A number of vitiligo patients ask us a lot of questions about vitiligo at our Microskin clinic. Here is a list of the most frequently asked questions we receive about vitiligo:
According to the U.S. National Library of Medicine vitiligo is, “a skin condition in which there is a loss of brown color (pigment) from areas of skin, resulting in irregular white patches that feel like normal skin.”
The easiest way to identify vitiligo is the characteristic irregular white patches of skin. Vitiligo is easier to spot in individuals with darker skin tones because it destroys the brown pigmentation of the skin, resulting in these white patches.
Vitiligo occurs when immune cells destroy the cells responsible for producing brown pigment (melanocytes). The cause of this destruction is unknown, however, it is commonly believed to be due to an autoimmune disorder.
Vitiligo can suddenly appear at any age with those of 10-30 years old being somewhat more at risk. There is evidence vitiligo may be somewhat prevalent in certain families, suggesting there may be a genetic cause. Vitiligo affects around 1 out of 100 people in the United States, making it more common than most people think. Vitiligo seems to affect people of all ethnic backgrounds equally.
Vitiligo commonly develops in patients with other autoimmune and diseases such as:
Currently, the cause of vitiligo is not understood. This makes treating the condition almost impossible. There have been limited scientific studies conducted aimed at restoring pigmentation of the skin. However, the results have been inconsistent.
The medical literature suggests a cosmetic camouflage product, such as Microskin, may help restore confidence in vitiligo patients since it can give the appearance of re-pigmentation of the skin. However, cosmetic camouflage and vitiligo makeup products do not offer an actual cure for vitiligo; they only offer a way to help patients hide the white spots caused by vitiligo. Being able to “hide” vitiligo can have many social and psychological benefits for patients.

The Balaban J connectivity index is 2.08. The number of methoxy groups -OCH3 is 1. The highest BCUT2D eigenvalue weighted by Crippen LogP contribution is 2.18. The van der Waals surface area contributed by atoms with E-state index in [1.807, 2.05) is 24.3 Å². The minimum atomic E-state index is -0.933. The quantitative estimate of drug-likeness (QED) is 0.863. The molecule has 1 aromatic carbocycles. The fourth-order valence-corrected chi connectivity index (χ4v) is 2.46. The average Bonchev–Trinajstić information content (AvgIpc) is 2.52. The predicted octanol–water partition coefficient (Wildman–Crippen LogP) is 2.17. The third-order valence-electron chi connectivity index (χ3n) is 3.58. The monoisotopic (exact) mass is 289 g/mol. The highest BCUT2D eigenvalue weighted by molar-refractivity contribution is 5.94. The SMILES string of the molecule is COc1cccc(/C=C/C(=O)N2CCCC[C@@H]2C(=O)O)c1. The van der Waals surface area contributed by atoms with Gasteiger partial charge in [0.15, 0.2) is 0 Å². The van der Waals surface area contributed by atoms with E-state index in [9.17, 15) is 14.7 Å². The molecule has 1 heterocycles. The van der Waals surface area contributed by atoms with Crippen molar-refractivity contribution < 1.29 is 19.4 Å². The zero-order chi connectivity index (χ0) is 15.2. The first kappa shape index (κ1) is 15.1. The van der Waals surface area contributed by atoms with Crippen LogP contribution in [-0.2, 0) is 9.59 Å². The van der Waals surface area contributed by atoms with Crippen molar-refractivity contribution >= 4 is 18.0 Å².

There is also limited medical evidence which suggests certain ultraviolet light treatments and corticosteroids are effective in treating vitiligo. However, these methods fail to produce consistent results in all vitiligo patients.
We are frequently asked what the symptoms of vitiligo are. You should consult a doctor or other healthcare professional if you believe you’ve developed vitiligo. It’s important to conduct blood tests to determine what the true cause of the loss of pigmentation is.
The first characteristic sign of vitiligo is otherwise normal feeling skin suddenly appearing without any pigmentation. Vitiligo is painless. Vitiligo is often more noticeable in darker skinned individuals due to the contrast of their darker skin against the white spots.
Vitiligo affects all sides of the body equally. It often affects the face, hands, feet, genitals, and elbows the most.
Vitiligo is a truly baffling condition. Some patients experience “waxing and waning” of symptoms. That is to say, some vitiligo patients notice affected areas may regain pigmentation while new areas of skin simultaneously lose pigmentation. The prognosis varies from person to person, however, some individuals may notice their symptoms getting worse over time while others notice their symptoms improving.
Because the cause of vitiligo is not fully understood, it’s hard to understand why some people’s condition improves while others don’t. Many medical professionals and people with the disease believe lifestyle factors such as stress, diet and nutrition play a large role in the severity of the disease.
The rate at which the disease progresses is different in each person.
The extent and rate of color loss from vitiligo is unpredictable. It can affect the skin on any part of your body. It may also affect hair, the inside of the mouth and even the eyes.
A number of medical professionals believe toxins and chemicals may be responsible for triggering the disease. As these toxins build up in the body, the disease begins to develop.
According to the American Academy of Dermatology, millions of people worldwide have vitiligo. Nearly half get it before they reach 21 years of age. Most will have vitiligo for the rest of their lives. It is very rare for vitiligo to disappear.
Vitiligo occurs about equally in people of all skin colors and races. About half the people who get vitiligo are male and half are female.
A number of support groups exist to help vitiligo patients: